ABU DHABI, 18th April, 2024 (WAM) -- Emirates Water and Electricity Company (EWEC) is focused on expanding solar energy production in Abu Dhabi, targeting a capacity of 7.6 gigawatts (GW) by 2030.

The initiative involves major solar photovoltaic (PV) projects, including the Al Khazna and Al Ajban plants, alongside the Noor Abu Dhabi and Al Dhafra solar facilities. These endeavours are set to position Abu Dhabi as home to the world's four largest independent solar power plants.

In a statement to the Emirates News Agency (WAM) on the sidelines on the World Future Energy Summit in Abu Dhabi, Othman Juma Al Ali, CEO of EWEC, highlighted the company's pivotal role in advancing solar PV energy capacity in the region. He emphasised that over 50 percent of Abu Dhabi's electricity is projected to be sourced from renewable and clean energy by 2030.

Al Ali detailed development plans, highlighting the 1,500-megawatt (MW) capacity Al Khazna solar PV project, EWEC's fourth major solar energy initiative. This project is pivotal for advancing EWEC's plans to enhance photovoltaic solar energy capabilities from 2027 to 2037 and to play a key role in achieving the country’s transition to a sustainable future, aligning with its strategic initiative for climate neutrality by 2050.

Additionally, the company is progressing on three power stations scheduled for completion between 2028 and 2029, contributing to the transition towards clean and renewable energy sources.

He emphasised the importance of gas-powered stations in ensuring energy security during the transition to clean and renewable energy sources. Gas serves as a crucial transitional fuel, facilitating the Emirates Water and Electricity Company's efforts to achieve Abu Dhabi’s decarbonization goals by 2035.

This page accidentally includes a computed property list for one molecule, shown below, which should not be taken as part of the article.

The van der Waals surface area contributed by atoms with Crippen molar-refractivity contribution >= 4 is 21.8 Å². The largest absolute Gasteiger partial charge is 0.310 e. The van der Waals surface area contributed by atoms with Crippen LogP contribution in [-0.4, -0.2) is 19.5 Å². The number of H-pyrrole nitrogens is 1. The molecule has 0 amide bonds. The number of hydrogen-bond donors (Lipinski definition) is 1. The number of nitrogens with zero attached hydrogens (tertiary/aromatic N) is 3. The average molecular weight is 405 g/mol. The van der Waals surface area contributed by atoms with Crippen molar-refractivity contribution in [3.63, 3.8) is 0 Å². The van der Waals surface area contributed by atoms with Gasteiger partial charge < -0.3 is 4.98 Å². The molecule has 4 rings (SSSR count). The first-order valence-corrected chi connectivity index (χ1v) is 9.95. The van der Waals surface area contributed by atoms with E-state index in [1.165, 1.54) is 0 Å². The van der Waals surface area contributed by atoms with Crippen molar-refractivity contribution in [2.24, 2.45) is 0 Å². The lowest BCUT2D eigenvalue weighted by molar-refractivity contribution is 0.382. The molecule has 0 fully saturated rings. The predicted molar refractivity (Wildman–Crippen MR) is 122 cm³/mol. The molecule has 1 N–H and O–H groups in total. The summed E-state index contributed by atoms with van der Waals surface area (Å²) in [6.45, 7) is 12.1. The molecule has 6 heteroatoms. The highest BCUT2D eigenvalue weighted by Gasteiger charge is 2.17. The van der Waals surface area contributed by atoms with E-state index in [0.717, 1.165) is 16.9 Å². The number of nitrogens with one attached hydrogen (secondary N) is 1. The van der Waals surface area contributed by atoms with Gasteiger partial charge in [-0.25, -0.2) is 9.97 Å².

Additionally, he highlighted the urgent need for an additional 5.1 gigawatts of gas capacity to support the integration of renewable energy projects and provide flexibility during peak energy demand. This includes 2.6 gigawatts of flexible and cost-effective open-cycle gas turbine capacity slated for availability by 2027, along with approximately 2.5 gigawatts of combined-cycle gas turbine capacity expected by 2028.

The CEO of EWEC noted the presence of several thermal power plants across the country, including Shuweihat, Al Mirfa, Sas Al Nakhl, Al Taweelah, and Fujairah. Discussions with relevant government authorities are underway to designate new complexes for energy production, addressing the growing energy demand.

He further highlighted the transition in energy sources, stating that with the introduction of nuclear energy, reliance on gas stations has diminished. Currently, the energy mix comprises approximately 2.5 to 3 gigawatts of solar energy and 5.6 gigawatts of nuclear energy, achieving a balanced reliance of 50 percent on gas and 50 percent on clean and renewable energy.

Al Ali clarified that the company issues quarterly clean energy certificates from its nationwide stations, with rising involvement in auctions. These certificates enable Abu Dhabi entities to record their clean energy consumption, facilitating progress tracking towards environmental objectives.

He highlighted that these certificates, issued by the Abu Dhabi Department of Energy, are the sole tool in the region for verifying the environmental and economic benefits of clean energy. They are digital units tradable in 1 megawatt per hour increments, ensuring authorities can authenticate electricity sourced from clean energy.

Regarding water desalination, Al Ali highlighted the company's investment in low-carbon reverse osmosis projects, aiming to produce over 92 percent of water through reverse osmosis desalination plants by 2031.

He pointed out that the company owns multiple stations, including Al Taweelah (200 million gallons), Al Mirfa (30 million gallons), and Fujairah (90 million gallons), with several stations are under construction, which are: Port 2 (120 million gallons), Shuweihat (70 million gallons), and Saadiyat (60 million gallons).

Al Ali highlighted the importance of reverse osmosis technology in reducing operational costs and carbon intensity in water production, with an expected decrease to less than 1 kg per m3 by 2031, compared to 16 kg per m3 in 2021.